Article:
My other (and more general) beef with Richard Dawkins' writing (in this and other work, nothing to do with Christian apologetics) is that too much of it appears to reflect a somewhat excessive (and occasionally perverse) desire to see almost every issue and topic through the prism of Darwinian evolution theory. For example the meme, mentioned earlier, is a classic example and duly reappears here. We read how meme theory explains the spread and persistence of religion (and other cultural or social things). We aren't told that while Darwinian evolution has been deeply researched over more than a century, and is accepted by all relevant scientists as valid (RD himself would insist on me saying 'until something better comes along'!), meme theory came from one of his own books as simply a possible explanation of how Darwinian evolution might apply in social and cultural spheres. His failure to mention equally plausible views from specialists who call the theory a "pseudoscientific dogma" and "a dangerous idea that poses a threat to the serious study of consciousness and cultural evolution". Memes may exist and may have the kinds of effects RD would like them to have, but the jury isn't yet even in the jury room - indeed most would say that there is as yet far from enough evidence on which to think seriously about the question, let alone judge. For the avoidance of doubt, I quite like the idea. But RD harms his case (and some of his other work) when he seeks to use meme theory to prove something else.

Many years ago, in my earliest reading of RD's superb and fascinating expositions of scientic theories and findings, I was struck by the frequency and manner with which he used religious or biblical metaphors and similes. Knowing his proclaimed faith in atheism, I concluded that here was a man somewhat obsessed with God and perhaps 'avoiding God'. Now he has invested lots of time and trouble on an in-depth assault on religion, churches and the idea that there is - or even may be - a God. Not in any sense a clear win, no better than, at best, a no-score-draw! He may well now welcome it, but I do pray for him quite often. ( )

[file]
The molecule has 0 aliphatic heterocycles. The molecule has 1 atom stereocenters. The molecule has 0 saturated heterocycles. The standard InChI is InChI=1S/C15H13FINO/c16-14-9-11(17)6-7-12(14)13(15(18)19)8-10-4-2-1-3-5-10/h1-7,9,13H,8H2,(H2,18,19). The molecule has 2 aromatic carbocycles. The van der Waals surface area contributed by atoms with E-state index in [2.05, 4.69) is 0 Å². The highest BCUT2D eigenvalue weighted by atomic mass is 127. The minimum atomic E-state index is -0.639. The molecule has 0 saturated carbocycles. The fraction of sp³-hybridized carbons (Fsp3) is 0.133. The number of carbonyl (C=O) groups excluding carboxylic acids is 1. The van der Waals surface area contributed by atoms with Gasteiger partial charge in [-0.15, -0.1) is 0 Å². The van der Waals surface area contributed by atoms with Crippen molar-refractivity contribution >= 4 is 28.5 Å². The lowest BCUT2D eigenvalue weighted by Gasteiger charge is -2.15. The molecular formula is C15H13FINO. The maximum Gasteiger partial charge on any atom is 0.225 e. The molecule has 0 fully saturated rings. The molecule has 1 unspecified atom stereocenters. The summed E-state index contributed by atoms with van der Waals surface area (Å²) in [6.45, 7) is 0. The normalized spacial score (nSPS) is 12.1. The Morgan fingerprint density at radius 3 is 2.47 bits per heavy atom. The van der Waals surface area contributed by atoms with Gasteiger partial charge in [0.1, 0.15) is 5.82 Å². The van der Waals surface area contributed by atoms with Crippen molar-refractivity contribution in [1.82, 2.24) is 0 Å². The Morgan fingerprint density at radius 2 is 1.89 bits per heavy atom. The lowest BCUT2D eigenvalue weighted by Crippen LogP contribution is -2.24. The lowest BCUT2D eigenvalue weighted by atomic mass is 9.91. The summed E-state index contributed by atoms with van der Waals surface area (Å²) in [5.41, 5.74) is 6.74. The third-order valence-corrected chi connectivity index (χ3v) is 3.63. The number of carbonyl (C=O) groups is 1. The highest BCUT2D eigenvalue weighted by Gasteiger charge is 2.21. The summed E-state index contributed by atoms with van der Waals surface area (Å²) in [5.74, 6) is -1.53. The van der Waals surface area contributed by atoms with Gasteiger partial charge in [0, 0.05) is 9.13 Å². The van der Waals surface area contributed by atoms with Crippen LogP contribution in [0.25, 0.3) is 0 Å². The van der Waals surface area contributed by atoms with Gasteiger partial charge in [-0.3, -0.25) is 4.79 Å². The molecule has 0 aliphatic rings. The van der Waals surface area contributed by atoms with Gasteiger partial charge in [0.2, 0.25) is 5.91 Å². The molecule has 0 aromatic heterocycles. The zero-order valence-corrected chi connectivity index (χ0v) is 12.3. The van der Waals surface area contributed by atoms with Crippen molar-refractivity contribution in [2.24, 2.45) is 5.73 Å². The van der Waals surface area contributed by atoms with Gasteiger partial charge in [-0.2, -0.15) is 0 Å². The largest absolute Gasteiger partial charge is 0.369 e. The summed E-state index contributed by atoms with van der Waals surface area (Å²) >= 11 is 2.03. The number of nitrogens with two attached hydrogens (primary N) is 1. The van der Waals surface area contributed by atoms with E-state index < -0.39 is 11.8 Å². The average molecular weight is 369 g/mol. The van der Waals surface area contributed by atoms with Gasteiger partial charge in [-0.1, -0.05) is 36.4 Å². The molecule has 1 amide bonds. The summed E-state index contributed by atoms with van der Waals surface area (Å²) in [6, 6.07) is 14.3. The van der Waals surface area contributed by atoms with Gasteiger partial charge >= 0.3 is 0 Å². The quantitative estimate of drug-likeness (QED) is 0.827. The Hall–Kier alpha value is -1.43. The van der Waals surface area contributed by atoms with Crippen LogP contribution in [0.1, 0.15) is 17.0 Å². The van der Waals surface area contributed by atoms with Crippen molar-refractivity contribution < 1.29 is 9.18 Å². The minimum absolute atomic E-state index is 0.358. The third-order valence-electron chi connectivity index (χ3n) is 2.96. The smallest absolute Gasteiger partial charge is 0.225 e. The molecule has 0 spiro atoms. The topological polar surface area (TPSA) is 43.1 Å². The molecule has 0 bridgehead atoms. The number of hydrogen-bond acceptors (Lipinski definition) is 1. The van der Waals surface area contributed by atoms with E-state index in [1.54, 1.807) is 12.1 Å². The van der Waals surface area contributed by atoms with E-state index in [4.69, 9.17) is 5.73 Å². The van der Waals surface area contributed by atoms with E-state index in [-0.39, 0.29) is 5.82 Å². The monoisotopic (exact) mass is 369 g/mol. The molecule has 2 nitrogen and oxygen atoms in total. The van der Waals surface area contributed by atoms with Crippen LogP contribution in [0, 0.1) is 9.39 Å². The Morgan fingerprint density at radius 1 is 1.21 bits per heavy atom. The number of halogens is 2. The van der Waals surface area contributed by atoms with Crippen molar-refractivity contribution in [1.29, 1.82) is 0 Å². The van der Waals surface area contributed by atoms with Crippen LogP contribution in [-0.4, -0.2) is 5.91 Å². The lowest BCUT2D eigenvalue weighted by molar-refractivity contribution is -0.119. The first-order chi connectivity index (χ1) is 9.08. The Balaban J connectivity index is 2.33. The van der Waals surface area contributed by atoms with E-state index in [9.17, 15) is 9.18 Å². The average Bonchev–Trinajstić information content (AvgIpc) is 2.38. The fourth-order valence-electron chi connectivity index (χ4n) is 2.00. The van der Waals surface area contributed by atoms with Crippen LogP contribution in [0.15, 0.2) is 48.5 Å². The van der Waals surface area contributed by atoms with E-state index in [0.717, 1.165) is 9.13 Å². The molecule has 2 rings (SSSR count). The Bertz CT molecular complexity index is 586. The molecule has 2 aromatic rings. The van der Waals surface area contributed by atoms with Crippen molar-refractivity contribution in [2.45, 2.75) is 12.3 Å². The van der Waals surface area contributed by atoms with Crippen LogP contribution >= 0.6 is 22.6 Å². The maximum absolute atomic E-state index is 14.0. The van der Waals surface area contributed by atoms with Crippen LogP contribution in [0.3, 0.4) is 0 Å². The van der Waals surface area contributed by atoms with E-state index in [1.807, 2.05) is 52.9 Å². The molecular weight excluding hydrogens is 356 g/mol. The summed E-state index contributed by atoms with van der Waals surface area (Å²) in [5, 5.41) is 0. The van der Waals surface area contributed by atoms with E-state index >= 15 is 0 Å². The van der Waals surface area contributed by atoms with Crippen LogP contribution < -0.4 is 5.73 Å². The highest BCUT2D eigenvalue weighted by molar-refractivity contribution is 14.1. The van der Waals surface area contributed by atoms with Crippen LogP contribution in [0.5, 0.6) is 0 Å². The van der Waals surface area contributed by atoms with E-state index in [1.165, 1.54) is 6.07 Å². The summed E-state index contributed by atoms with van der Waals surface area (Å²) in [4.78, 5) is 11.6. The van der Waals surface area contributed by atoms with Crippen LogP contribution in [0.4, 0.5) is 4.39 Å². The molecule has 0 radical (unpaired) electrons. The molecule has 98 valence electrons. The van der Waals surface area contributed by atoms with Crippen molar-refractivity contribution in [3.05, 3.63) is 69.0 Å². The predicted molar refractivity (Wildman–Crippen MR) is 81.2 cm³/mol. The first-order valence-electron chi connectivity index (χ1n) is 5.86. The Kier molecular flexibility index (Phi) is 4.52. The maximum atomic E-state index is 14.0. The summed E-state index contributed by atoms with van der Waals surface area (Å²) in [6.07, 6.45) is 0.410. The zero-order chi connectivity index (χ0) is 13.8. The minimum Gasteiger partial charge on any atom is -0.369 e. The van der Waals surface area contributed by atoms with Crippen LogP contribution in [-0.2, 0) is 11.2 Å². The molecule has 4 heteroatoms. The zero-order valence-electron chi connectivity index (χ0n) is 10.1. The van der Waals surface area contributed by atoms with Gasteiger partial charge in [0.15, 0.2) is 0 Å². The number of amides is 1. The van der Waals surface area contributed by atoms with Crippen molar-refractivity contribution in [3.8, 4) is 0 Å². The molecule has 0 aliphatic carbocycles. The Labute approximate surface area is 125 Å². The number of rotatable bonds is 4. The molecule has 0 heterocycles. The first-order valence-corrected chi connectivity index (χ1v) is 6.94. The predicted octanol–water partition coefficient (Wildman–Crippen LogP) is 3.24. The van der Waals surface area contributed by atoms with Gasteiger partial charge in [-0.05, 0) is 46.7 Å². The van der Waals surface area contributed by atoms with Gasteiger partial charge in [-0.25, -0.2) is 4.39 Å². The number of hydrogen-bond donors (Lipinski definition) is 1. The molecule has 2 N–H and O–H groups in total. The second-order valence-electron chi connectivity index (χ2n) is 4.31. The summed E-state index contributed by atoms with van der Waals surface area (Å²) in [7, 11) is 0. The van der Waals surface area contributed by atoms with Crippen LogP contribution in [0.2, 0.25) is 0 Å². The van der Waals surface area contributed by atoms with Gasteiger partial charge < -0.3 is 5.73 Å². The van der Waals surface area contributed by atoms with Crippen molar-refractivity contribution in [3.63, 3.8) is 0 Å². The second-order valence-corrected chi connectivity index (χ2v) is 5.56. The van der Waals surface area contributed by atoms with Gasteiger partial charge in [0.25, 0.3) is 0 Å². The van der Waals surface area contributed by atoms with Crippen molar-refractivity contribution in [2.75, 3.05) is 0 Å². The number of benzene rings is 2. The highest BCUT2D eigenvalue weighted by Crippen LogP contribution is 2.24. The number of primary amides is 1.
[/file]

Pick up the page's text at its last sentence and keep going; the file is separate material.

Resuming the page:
NaggedMan | Dec 28, 2014 |
The God Delusion addresses several questions about religion from the perspective of a biologist and atheist, including: Can religion be true? If it isn't true, why it is so pervasive? Does religion serve a purpose even if it isn't true? And, is it harmful? Dawkins focuses primarily on Christianity, but with plenty of references to Islam and Judaism. Though he is English, he probably spends more time talking about religion in the United States because it both more prevalent and more powerful there than in Europe. I won't go through his arguments question by question, but will instead share some of his key points and more controversial opinions.

One point which Dawkins makes very early is that we must evaluate a religion based on what it's scriptures actually say, and not what we wish they said. As he observes, "The God of the Old Testament is arguably the most unpleasant character in all fiction: jealous and proud of it; a petty, unjust, unforgiving control-freak; a vindictive , bloodthirsty ethnic cleanser; a misogynistic, homophobic , racist, infanticidal, genocidal, filicidal, pestilential, megalomaniacal, sadomasochistic, capriciously malevolent bully." This god is most accurately represented, not by the harmless Christian who goes to church once a year on Easter, but by the zealot who sees AIDS as punishment from god and wants to teach our children that the Earth is only 6,000 years old. Liberals can't just adopt a live-and-let-live attitude toward the moderates in the hope that the fundamentalists will just somehow fade away, for it is the fundamentalists who are the essence of the religion, be it Christianity, Islam or Judaism.